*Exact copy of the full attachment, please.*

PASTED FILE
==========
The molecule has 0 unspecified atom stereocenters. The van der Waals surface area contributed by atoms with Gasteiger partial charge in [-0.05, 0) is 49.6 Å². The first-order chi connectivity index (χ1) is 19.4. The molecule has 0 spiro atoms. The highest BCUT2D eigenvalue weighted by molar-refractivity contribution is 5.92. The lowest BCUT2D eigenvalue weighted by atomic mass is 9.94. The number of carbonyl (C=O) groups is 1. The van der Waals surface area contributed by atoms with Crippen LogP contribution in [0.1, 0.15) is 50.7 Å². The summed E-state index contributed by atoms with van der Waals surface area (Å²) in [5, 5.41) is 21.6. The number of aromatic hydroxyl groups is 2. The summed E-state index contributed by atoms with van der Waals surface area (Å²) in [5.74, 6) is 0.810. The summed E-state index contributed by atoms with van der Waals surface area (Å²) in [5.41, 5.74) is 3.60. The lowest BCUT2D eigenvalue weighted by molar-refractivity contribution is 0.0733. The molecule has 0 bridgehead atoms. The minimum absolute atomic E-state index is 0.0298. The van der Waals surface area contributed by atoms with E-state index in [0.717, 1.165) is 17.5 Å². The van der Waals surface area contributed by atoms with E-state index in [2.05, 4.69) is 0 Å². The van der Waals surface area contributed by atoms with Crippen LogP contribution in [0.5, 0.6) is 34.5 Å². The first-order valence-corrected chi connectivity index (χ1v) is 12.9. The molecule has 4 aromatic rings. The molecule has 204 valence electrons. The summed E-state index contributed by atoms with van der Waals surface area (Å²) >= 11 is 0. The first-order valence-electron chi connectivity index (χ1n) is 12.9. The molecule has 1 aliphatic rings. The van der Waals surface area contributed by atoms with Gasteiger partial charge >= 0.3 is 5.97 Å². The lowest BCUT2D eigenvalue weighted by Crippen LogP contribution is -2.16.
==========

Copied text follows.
The molecule has 0 unspecified atom stereocenters. The van der Waals surface area contributed by atoms with Gasteiger partial charge in [-0.05, 0) is 49.6 Å². The first-order chi connectivity index (χ1) is 19.4. The molecule has 0 spiro atoms. The highest BCUT2D eigenvalue weighted by molar-refractivity contribution is 5.92. The lowest BCUT2D eigenvalue weighted by atomic mass is 9.94. The number of carbonyl (C=O) groups is 1. The van der Waals surface area contributed by atoms with Crippen LogP contribution in [0.1, 0.15) is 50.7 Å². The summed E-state index contributed by atoms with van der Waals surface area (Å²) in [5, 5.41) is 21.6. The number of aromatic hydroxyl groups is 2. The summed E-state index contributed by atoms with van der Waals surface area (Å²) in [5.74, 6) is 0.810. The summed E-state index contributed by atoms with van der Waals surface area (Å²) in [5.41, 5.74) is 3.60. The lowest BCUT2D eigenvalue weighted by molar-refractivity contribution is 0.0733. The molecule has 0 bridgehead atoms. The minimum absolute atomic E-state index is 0.0298. The van der Waals surface area contributed by atoms with E-state index in [0.717, 1.165) is 17.5 Å². The van der Waals surface area contributed by atoms with E-state index in [2.05, 4.69) is 0 Å². The van der Waals surface area contributed by atoms with Crippen LogP contribution in [0.5, 0.6) is 34.5 Å². The first-order valence-corrected chi connectivity index (χ1v) is 12.9. The molecule has 4 aromatic rings. The molecule has 204 valence electrons. The summed E-state index contributed by atoms with van der Waals surface area (Å²) >= 11 is 0. The first-order valence-electron chi connectivity index (χ1n) is 12.9. The molecule has 1 aliphatic rings. The van der Waals surface area contributed by atoms with Gasteiger partial charge >= 0.3 is 5.97 Å². The lowest BCUT2D eigenvalue weighted by Crippen LogP contribution is -2.16.